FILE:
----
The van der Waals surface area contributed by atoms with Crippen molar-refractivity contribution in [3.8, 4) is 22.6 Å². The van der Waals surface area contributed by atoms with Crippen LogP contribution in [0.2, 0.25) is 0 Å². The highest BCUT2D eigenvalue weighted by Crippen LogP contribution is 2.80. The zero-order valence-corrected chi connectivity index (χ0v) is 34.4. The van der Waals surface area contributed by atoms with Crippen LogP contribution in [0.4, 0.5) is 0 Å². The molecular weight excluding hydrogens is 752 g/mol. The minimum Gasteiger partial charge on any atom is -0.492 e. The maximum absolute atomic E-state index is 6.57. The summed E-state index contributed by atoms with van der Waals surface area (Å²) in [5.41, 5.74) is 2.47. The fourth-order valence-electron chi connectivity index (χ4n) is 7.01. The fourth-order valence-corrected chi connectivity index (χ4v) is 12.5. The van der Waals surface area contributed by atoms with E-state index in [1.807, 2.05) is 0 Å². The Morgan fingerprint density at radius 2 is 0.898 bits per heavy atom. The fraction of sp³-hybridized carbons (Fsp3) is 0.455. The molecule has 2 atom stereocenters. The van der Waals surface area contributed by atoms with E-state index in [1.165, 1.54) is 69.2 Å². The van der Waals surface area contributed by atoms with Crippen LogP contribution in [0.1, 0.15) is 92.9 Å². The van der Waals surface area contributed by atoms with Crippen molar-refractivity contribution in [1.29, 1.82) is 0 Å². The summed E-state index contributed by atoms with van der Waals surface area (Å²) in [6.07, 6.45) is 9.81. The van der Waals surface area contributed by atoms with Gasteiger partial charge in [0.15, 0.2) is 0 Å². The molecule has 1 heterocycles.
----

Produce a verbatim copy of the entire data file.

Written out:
The van der Waals surface area contributed by atoms with Crippen molar-refractivity contribution in [3.8, 4) is 22.6 Å². The van der Waals surface area contributed by atoms with Crippen LogP contribution in [0.2, 0.25) is 0 Å². The highest BCUT2D eigenvalue weighted by Crippen LogP contribution is 2.80. The zero-order valence-corrected chi connectivity index (χ0v) is 34.4. The van der Waals surface area contributed by atoms with Crippen LogP contribution in [0.4, 0.5) is 0 Å². The molecular weight excluding hydrogens is 752 g/mol. The minimum Gasteiger partial charge on any atom is -0.492 e. The maximum absolute atomic E-state index is 6.57. The summed E-state index contributed by atoms with van der Waals surface area (Å²) in [5.41, 5.74) is 2.47. The fourth-order valence-electron chi connectivity index (χ4n) is 7.01. The fourth-order valence-corrected chi connectivity index (χ4v) is 12.5. The van der Waals surface area contributed by atoms with E-state index in [1.807, 2.05) is 0 Å². The Morgan fingerprint density at radius 2 is 0.898 bits per heavy atom. The fraction of sp³-hybridized carbons (Fsp3) is 0.455. The molecule has 2 atom stereocenters. The van der Waals surface area contributed by atoms with E-state index in [1.165, 1.54) is 69.2 Å². The van der Waals surface area contributed by atoms with Crippen LogP contribution in [0.1, 0.15) is 92.9 Å². The van der Waals surface area contributed by atoms with Crippen molar-refractivity contribution in [1.29, 1.82) is 0 Å². The summed E-state index contributed by atoms with van der Waals surface area (Å²) in [6.07, 6.45) is 9.81. The van der Waals surface area contributed by atoms with Gasteiger partial charge in [0.15, 0.2) is 0 Å². The molecule has 1 heterocycles.